[Image 42-3] The chart plotter shows Meg and Elena's position in United States waters due to traffic diversion around the area to the top of the photo (with little flame symbols) that was closed for US Dept of Homeland Security gunnery exercises.

She looked at me, frightened. Searching for any reassuring telltale. Then she straightened up, took a deep breath and told me to go to bed. I crawled into our nest and tried not to fall apart. I thought about all I had left unfinished in my Arts & Crafts bungalow, mere miles ahead. The dream home, the ideal past and the perfect future I had been building by hammer and by hand. I should have felt something -- anything -- crawling along, so close to home. But I felt nothing. What was bloody wrong with me? I worked so hard, shed so many tears, spent so much money for that life, that dream. How was it even possible that after Elena and I risked everything fighting so hard and for so long to make our way home, I felt nothing but empty and hollowed out?

It made no sense, and that frightened me more than anything. My unused, return plane ticket was crammed in the chart table with other soggy and mouldering vital documents. I tried to imagine Elena in the world we were closing on. I couldn't, not in a million years. She was truly an alien.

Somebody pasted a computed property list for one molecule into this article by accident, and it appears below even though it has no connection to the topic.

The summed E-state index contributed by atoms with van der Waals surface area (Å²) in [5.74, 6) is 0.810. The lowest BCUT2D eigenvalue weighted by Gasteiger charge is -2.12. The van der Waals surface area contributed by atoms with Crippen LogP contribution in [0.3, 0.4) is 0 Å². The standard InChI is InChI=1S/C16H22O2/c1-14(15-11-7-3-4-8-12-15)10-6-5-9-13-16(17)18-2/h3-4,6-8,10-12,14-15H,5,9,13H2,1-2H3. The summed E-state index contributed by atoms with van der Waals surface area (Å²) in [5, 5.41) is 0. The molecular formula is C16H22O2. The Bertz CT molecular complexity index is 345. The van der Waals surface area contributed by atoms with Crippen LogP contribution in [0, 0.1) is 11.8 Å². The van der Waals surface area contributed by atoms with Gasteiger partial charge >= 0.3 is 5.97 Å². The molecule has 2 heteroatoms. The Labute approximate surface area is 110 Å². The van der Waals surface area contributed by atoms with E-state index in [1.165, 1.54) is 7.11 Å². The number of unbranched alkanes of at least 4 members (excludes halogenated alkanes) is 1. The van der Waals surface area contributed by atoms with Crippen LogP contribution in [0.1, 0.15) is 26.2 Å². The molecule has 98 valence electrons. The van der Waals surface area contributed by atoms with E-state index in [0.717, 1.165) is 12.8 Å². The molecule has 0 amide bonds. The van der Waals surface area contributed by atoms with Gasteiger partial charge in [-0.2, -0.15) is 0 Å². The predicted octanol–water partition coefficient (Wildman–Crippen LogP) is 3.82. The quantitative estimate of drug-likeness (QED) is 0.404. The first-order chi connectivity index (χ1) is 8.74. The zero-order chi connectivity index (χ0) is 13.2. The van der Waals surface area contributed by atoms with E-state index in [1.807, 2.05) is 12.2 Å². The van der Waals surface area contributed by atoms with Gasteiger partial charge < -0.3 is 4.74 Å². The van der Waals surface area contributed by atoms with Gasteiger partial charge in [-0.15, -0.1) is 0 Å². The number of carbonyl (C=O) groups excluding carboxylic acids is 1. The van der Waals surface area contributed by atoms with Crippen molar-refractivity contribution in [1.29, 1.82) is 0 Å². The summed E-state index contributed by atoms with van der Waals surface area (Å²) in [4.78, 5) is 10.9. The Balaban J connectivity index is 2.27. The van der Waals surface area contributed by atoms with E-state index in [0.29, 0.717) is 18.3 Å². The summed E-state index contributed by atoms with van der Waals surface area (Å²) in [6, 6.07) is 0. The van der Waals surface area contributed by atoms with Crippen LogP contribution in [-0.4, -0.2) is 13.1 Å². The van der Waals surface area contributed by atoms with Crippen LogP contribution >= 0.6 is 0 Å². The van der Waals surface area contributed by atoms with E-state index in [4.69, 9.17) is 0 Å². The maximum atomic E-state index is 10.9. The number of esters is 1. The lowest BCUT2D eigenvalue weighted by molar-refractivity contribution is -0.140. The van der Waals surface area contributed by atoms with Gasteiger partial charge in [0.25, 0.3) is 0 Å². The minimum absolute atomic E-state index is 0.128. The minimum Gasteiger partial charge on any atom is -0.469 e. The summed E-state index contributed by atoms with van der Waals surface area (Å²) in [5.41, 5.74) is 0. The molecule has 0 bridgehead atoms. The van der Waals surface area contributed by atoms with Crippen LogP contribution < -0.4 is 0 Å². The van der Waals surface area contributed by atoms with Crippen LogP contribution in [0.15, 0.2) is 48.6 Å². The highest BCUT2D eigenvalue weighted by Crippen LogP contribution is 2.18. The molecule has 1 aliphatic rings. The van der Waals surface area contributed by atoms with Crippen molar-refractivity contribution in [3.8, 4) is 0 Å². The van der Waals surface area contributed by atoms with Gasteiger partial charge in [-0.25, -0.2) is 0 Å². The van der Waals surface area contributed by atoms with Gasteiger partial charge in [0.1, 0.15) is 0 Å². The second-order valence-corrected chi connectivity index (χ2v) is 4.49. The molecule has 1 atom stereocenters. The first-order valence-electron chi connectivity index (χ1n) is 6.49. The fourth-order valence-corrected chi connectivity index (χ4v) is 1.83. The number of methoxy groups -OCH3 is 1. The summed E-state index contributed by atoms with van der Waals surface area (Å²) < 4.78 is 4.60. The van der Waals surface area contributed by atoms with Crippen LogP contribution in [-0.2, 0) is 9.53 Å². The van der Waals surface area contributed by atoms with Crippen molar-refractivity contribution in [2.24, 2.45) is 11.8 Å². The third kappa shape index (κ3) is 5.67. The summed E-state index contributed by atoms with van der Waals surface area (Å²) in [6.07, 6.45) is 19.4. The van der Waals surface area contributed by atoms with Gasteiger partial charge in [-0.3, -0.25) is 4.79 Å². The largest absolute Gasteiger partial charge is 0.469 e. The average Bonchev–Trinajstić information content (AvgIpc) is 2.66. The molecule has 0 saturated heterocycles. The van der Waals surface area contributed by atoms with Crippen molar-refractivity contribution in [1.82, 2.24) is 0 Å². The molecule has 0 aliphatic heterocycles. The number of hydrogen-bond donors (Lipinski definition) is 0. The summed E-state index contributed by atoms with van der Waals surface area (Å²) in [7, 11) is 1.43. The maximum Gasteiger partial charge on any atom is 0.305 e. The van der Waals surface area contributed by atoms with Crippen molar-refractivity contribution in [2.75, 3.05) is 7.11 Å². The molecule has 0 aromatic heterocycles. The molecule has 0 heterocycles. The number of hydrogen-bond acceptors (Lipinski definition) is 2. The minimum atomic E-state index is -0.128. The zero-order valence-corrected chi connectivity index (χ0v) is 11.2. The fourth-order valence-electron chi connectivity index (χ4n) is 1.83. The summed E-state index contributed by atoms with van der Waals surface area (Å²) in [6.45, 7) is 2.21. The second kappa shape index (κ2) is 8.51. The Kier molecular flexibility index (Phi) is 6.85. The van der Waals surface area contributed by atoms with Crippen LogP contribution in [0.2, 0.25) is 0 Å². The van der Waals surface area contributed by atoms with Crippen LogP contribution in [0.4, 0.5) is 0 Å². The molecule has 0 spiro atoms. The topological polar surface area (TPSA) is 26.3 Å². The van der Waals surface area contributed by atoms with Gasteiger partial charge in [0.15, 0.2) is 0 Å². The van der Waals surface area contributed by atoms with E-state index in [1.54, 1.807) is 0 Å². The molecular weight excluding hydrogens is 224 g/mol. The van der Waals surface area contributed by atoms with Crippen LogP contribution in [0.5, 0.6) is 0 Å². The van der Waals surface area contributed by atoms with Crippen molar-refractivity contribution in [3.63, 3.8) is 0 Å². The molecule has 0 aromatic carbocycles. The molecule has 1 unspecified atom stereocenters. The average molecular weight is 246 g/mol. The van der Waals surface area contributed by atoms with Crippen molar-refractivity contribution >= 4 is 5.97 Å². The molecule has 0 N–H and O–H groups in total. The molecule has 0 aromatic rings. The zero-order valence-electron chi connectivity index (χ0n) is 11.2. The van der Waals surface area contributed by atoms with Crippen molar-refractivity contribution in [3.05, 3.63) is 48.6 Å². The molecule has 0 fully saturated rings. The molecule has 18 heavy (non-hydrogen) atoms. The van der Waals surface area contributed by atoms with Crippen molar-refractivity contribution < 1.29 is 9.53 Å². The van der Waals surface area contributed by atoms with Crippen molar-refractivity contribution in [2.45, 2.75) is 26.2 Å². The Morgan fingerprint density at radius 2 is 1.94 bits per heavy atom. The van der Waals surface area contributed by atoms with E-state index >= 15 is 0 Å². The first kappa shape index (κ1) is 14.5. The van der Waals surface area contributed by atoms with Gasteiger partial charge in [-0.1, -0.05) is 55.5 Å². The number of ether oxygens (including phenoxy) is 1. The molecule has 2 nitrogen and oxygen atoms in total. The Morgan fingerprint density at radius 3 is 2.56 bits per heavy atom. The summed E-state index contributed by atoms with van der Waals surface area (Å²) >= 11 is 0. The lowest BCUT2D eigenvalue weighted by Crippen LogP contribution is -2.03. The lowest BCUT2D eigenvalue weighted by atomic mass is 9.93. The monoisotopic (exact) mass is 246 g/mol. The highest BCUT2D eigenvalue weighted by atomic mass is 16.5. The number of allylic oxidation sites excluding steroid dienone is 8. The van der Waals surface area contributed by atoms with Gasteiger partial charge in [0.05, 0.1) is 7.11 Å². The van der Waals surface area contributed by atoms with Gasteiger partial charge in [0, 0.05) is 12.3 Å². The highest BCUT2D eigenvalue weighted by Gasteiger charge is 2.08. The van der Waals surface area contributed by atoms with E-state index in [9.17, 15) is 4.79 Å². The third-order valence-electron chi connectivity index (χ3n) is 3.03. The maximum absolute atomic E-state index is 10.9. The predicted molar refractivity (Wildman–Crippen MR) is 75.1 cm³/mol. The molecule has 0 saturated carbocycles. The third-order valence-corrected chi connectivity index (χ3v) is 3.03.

She told me later, that while I crumbled like a stale biscuit, she steered into US waters and joined the line of ships heading east. She concentrated on the droning of the engine and the calm, dark water ahead of our bow. At one point, a US coast guard cutter roared by close enough to wave. Elena stood in place until it was safely distant. She kept telling herself that every twelve minutes put us one nautical mile closer to crossing the border back to the Canadian side. She didn't engage the autopilot. Didn't even sit down. She just stood behind the wheel, counting every minute, every mile.

In the dead of night, we rounded Race Rocks lighthouse, and a edge-on galaxy of twinkling lights stretched across the horizon before our bow.

"Victoria?" Elena asked.

"Uh huh." I nodded, still trying to imagine myself among those lights. Wondering how-in-hell that person, boarding a plane from there, more than a year -- and a lifetime -- ago, could have possibly been me. But it wasn't, and I knew then, I would never be that person again.

I too, had become an alien.

Boadicea rests at dock in Victoria, British Columbia, Canada. Elena and Meg yacht. Photo elenameg.com

[Image 42-4] Boadicea rests at dock in Victoria, British Columbia.

[[ updated -- photos Apr 24, 19:24 GMT ]]